First: your citizenship application can lead you to immigration court for a possible deportation if you have an old criminal conviction(s) that makes you deportable. This often happens with old drug convictions, but it can happen with shoplifting or crimes involving harm to children or gun possession, and the list goes on. The list of criminal convictions, which could put you into the deportation process, is long. USCIS will put your citizenship case on hold while you first appear in immigration court to fight a deportation case.
**if this is you, first get legal advice about whether you can beat the case in immigration court or not. Immigration law does not follow common sense, and you will want to understand the complications in your case to see if you can win it and avoid a deportation.
Second: For very old criminal convictions, the immigration authorities at DHS (Department of Homeland Security) may still not have realized what is on your criminal record. Filing a new application or traveling outside the U.S. will alert them when you get fingerprinted or file an application. Once the immigration authorities know about your criminal history, they can start a deportation case against you for any deportable convictions. (The same thing will happen if you return to the US after a trip for convictions that make you inadmissible.) So get good legal advice and speak to an immigration lawyer before you file any immigration applications.
Third: You may not be deportable or inadmissible but your criminal cases could lead to a denial of your naturalization application because of the good moral character requirement. Each applicant is required to show good moral character for either 5 or (sometime 3) years. Basically, USCIS looks for any reason possible to find a a lack of good moral character. They can say you don't have it if you have a recent arrest (even if dismissed) that shows lack of rehabilitation, or you recently finished your sentence or probation, or you provide other information that shows lack of rehabilitation or lack of good moral character. USCIS does not approve cases with driving while intoxicated offenses in the past 5 (or 3) years.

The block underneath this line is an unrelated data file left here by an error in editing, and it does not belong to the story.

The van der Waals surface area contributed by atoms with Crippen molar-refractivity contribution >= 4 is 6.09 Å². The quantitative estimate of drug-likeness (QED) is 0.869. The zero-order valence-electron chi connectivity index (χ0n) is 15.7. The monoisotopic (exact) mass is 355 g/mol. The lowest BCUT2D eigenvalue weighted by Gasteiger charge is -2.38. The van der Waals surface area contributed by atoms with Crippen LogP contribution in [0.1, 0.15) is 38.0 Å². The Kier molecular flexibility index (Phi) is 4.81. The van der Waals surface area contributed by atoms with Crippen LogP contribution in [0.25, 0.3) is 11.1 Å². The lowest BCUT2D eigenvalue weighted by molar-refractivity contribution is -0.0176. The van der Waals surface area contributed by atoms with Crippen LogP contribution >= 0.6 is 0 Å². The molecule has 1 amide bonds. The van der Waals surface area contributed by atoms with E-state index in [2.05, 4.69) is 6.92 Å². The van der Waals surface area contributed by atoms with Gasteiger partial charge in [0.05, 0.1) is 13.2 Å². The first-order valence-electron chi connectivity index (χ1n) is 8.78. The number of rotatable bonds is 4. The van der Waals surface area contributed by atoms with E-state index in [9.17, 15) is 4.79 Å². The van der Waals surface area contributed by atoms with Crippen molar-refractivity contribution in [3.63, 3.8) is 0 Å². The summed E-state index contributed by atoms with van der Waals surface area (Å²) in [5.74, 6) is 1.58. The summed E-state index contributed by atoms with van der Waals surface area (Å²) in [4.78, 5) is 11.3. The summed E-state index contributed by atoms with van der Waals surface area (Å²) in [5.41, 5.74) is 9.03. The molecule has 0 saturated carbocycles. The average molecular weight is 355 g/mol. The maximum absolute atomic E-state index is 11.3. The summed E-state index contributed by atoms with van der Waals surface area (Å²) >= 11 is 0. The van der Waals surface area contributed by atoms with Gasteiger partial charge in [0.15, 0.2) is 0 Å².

To be SAFE, and MAXIMIZE YOUR CHANCE OF APPROVAL, speak to an immigration attorney before you file anything - applications, renewals, or citizenship - or before you travel outside the U.S.!
So what happened with Rosa and Soledad?
I did catch up with Rosa and introduced myself. We looked at the certificates of disposition that the clerk had given Rosa for Soledad's past criminal history. Soledad had four NY convictions involving gambling crimes. Rosa told me that she didn't think they would affect her mother because they happened almost 30 years ago. I gave Rosa the information that you are reading now. With the help of an immigration attorney, now Soledad and Rosa can understand her risk in applying for citizenship and decide what to do.
Call my office for a consultation to discuss your own situation and whether you can apply for US citizenship. With or without criminal history on your record, the citizenship process can become complicated. Through expert legal guidance, I can help to make the process smooth and successful.